might not be accompanied by a positive return on investment. Somers stated that it is necessary to start moving in this area and that the business case for quality is not solely measured in monetary terms; issues such as reputation and quality of life are also critical. Making the financial case for at least some situations is necessary, however. Lewin noted that the business case for structural improvement must be made (e.g., data collection, registries, information technology), stating that these improvements provide the basis for further improvements (e.g., public reporting).
One questioner noted that the capacity to improve health literacy at the societal level needs to be built, but asked how care should be delivered for “resourced” populations. Most efforts focus on under-resourced populations and therefore do not approach the issue from a population level. Lurie responded that every encounter and experience ought to be an opportunity to build health literacy, recognizing that many providers currently do not believe that building health literacy is part of their responsibilities. The burden of developing health literacy, however, should not be placed solely on providers but also on the public health system, driven by the government in a reinforcing relationship.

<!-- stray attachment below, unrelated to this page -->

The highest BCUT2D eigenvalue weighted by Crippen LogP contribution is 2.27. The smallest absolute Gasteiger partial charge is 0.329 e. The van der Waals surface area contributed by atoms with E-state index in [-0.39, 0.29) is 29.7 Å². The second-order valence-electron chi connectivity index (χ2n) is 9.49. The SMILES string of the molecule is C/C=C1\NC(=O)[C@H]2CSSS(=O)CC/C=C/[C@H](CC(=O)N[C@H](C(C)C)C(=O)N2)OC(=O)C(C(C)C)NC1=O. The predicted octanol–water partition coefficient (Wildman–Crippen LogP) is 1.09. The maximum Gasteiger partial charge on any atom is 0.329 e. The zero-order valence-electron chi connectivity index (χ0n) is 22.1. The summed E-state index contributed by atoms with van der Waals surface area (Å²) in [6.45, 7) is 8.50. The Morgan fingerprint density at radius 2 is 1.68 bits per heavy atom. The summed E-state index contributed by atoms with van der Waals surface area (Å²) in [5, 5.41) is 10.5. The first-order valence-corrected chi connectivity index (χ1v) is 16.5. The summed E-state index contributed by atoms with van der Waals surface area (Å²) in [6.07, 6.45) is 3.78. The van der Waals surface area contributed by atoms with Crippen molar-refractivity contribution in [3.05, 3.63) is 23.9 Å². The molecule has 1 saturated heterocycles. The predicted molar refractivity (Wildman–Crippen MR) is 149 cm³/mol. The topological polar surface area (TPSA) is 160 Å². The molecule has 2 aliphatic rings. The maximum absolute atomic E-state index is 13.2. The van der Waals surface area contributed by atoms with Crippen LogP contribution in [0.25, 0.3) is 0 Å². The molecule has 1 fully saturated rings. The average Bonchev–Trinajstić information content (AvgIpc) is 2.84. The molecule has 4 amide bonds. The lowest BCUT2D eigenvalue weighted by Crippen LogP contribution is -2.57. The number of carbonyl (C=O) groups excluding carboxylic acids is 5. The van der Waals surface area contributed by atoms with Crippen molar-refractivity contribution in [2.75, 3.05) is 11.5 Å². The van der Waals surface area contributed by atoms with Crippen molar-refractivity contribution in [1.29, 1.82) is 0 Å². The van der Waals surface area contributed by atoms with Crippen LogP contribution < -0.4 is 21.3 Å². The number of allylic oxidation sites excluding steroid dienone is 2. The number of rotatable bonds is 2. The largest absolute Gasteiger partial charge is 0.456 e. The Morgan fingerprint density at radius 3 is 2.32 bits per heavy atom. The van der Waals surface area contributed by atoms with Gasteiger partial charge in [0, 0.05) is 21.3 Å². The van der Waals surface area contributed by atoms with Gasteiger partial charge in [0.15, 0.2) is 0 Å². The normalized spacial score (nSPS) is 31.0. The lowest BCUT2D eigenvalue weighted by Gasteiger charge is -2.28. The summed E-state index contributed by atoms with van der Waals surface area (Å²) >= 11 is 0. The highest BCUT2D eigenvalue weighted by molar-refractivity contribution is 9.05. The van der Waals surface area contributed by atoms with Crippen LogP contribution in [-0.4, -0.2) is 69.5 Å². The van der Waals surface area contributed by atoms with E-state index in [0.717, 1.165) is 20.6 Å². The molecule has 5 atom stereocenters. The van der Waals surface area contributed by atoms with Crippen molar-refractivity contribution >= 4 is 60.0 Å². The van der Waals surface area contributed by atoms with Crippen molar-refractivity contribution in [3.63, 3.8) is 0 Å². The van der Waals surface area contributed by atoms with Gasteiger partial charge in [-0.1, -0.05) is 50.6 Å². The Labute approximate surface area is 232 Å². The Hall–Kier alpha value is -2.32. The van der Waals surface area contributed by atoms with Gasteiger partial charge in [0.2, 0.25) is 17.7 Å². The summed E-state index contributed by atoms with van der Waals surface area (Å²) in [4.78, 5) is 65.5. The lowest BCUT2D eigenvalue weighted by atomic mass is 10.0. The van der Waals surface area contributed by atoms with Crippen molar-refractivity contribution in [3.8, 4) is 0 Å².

The adult education community provides critical examples for building literacy skills, Pignone said.
In response to a question of whether the concept of medical homes should begin with physicians or potentially be viewed with a focus on nurses, community health workers, or patient navigators, Chin responded that many benefits exist to having a comprehensive, multidisciplinary team focus. The effectiveness of nurse-led systems and team interventions is a common theme found in disparities intervention literature.